Effect of Pigeonpea Hedgerows on Soil Water and Yield of Intercropped Pepper Under Drip Irrigation

An alley cropping experiment was conducted to determine the effects of pigeonpea [ Cajanus cajall (L.) Millsp.] hedgerows on soil water and yield of intercropped pepper ( Capsicum a11nuum L.). Results showed that soil water content in hedgerow intercropping was generally higher than the control (no hedgerows) which was attributed to the combined effects of low evapotranspiration, reduced wind speed and green manure mulch. In spite of high soil water content and low evapotranspiration, total water use in hedgerow intercropping was slightly higher than the control. Low pepper plant population due to intercropping and the combined effects of partial shading by hedgerows and competition for soil water resulted in significant (P< .01) yield reduction of intercropped peppers ranging from 48 to 58%. These results indicate that alley cropping pigeonpea with vegetable crops has some limitations even with irrigation in the semi-arid tropics. However, its positive effect on microclimate and soil may lead to long term benefits for vegetable crop production in the semi-arid tropics.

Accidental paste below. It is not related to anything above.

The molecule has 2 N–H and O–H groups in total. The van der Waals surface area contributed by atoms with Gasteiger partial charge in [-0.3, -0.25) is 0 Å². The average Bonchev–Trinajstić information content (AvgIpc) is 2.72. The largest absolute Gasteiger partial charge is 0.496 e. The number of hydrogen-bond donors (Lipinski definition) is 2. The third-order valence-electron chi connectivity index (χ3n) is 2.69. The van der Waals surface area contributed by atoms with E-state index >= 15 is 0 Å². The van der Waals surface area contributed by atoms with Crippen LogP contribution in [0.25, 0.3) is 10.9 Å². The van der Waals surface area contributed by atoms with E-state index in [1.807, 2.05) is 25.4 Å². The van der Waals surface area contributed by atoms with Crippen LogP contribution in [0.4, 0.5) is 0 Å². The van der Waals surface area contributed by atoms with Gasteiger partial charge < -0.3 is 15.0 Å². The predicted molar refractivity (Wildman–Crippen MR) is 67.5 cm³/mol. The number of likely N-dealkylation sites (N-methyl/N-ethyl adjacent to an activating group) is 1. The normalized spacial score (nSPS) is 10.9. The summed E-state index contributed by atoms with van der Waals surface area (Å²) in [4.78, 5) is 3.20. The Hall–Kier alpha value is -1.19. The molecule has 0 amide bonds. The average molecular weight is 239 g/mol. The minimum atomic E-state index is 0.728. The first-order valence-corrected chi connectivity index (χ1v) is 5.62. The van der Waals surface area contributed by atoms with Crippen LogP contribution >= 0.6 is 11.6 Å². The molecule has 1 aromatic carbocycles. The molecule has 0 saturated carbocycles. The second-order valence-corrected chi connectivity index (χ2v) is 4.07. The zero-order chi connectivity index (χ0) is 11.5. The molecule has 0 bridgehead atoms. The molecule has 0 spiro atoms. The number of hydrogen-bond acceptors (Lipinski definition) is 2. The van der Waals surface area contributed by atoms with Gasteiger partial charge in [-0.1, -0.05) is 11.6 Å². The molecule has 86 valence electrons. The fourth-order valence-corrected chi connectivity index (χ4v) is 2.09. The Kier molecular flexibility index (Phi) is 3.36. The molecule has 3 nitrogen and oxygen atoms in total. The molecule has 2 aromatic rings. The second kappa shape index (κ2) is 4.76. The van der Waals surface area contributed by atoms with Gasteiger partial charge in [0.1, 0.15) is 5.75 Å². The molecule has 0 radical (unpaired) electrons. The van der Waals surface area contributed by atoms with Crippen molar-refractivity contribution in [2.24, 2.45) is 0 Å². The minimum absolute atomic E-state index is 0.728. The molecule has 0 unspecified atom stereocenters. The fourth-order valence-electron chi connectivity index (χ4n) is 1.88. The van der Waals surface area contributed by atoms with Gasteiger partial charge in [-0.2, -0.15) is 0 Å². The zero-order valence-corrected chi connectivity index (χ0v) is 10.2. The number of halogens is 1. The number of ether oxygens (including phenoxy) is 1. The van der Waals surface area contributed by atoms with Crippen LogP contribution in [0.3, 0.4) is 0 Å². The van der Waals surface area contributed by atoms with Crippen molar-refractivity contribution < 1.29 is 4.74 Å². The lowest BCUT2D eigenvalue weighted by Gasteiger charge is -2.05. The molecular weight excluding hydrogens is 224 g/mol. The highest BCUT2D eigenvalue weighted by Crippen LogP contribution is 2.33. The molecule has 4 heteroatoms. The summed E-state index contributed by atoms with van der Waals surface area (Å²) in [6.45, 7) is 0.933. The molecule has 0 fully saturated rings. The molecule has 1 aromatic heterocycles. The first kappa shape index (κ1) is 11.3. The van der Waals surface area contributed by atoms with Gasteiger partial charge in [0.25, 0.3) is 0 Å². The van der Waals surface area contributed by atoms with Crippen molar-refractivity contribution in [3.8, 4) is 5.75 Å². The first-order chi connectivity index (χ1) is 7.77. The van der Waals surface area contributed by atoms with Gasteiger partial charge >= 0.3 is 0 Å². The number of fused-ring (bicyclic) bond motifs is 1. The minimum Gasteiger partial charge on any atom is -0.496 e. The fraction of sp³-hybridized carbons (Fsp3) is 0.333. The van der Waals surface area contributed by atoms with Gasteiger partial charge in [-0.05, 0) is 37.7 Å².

Issue Date:
Aug 09 1992
Publication Type:
Conference Paper/ Presentation
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 Record created 2017-07-11, last modified 2020-10-28

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